Hannah is a brilliant girl. She should be heading for the university. Instead, she finds her mission in Zionism, agriculture and building a Jewish state. Hannah studies Hebrew and plans to immigrate to Palestine. She says people, events, and times have brought her to this. She is “immeasurably happy.” She has found an ideal, a goal and Zionism fills her life with meaning. But this is only the beginning of her tale.

Magda, too, begins life in comfort. Before the war, their household included a maid, a butler, a cook, a chauffeur, a governess housed in a huge apartment overlooking the Danube. Magda and her brother had every imaginable lesson from private tutors, from boxing and fencing to piano and English. One afternoon, her father took her to Gerbauds, the most fashionable restaurant in Budapest, and ordered her a chocolate drink, chocolate ice cream, and chocolate cake. When she objected, he said, “You are Daddy’s little bride. We do whatever you want. Taste each thing, then leave the rest.”

Magda, warm, humorous and frequently sarcastic wrote that they seemed rich but “cash was forever scarce.” About her father, Magda said emulating F. Scott Firzgerald was expensive particularly if one lacked talent. With war approaching, her father, who published an Anti-Nazi newspaper, sold everything to cover his debts and moved the family into her grandparents' two-room apartment. She said he left her and Hungary, fleeing the continent with a first-class passage to America and 45 new shirts.

Painfully poor and confined to two rooms with seven other people, Madga and her family descended into near starvation. They bickered frequently. Yet she writes warmly of the imaginary duels with her brother using chair legs for fencing. Her cousin, who taught her to read, her brother who cited poetry and told her Hungarian fables, and the private conferences sitting on the toilet in the bathroom are all expressed with warmth and humor. To Magda, her brother was the best part of her life.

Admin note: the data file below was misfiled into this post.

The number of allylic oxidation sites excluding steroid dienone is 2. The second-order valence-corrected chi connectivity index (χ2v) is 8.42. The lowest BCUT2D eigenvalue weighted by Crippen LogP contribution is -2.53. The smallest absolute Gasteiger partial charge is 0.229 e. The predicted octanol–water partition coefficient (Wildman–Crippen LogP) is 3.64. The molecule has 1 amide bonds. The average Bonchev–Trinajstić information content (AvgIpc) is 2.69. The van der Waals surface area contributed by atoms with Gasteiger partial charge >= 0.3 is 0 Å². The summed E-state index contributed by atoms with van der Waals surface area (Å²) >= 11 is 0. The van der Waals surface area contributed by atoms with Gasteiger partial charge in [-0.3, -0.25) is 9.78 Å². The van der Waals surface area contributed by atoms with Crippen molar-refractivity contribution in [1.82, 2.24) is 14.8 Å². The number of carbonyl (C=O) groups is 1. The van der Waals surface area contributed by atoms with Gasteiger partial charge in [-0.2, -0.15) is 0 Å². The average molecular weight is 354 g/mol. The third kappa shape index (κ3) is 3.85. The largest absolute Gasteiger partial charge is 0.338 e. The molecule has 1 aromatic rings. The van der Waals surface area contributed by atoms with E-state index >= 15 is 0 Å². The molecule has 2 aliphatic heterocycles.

In March 1944, the Germans entered Budapest. She was not yet 10 and her future was doomed. “Sometimes four nations rose against us simultaneously, bent on our destruction—the Germans and the Hungarians house-to-house, the British and the American from the air.” Finally, the Green Shirts stormed their building and they ran. They hid in attics and filthy urinals. Because she was a child, Magda was shuffled from attic to orphanage to country village. She felt abandoned.

Ultimately, she survived the war underground in dark, cold, wet, crowded and unsanitary conditions. But life was no better after the war. Budapest was rubble and there was no food. Her beloved brother had been marched into the Danube and shot in the head. Still, she survived to “bear witness” and share her experience.

I often ask myself, why am I so fascinated with this genre? This WWII displaced person genre? Part of it is the developmental psychologist in me. I wonder how does the brutality of war shapes a young person. Part of it is my own family heritage and fascination with history. And part of my interest is an appreciation for the internal experience of another.

But finally, what continues to draw me to these stories is the courage and strength of the human spirit. Everyone should read Anne Frank’s diary, Hannah Senesh’s diary, and Magda Denes’ Castles Burning.

Jann Gumbiner, Ph.D., is a licensed psychologist and clinical professor at the University of California, Irvine College of Medicine.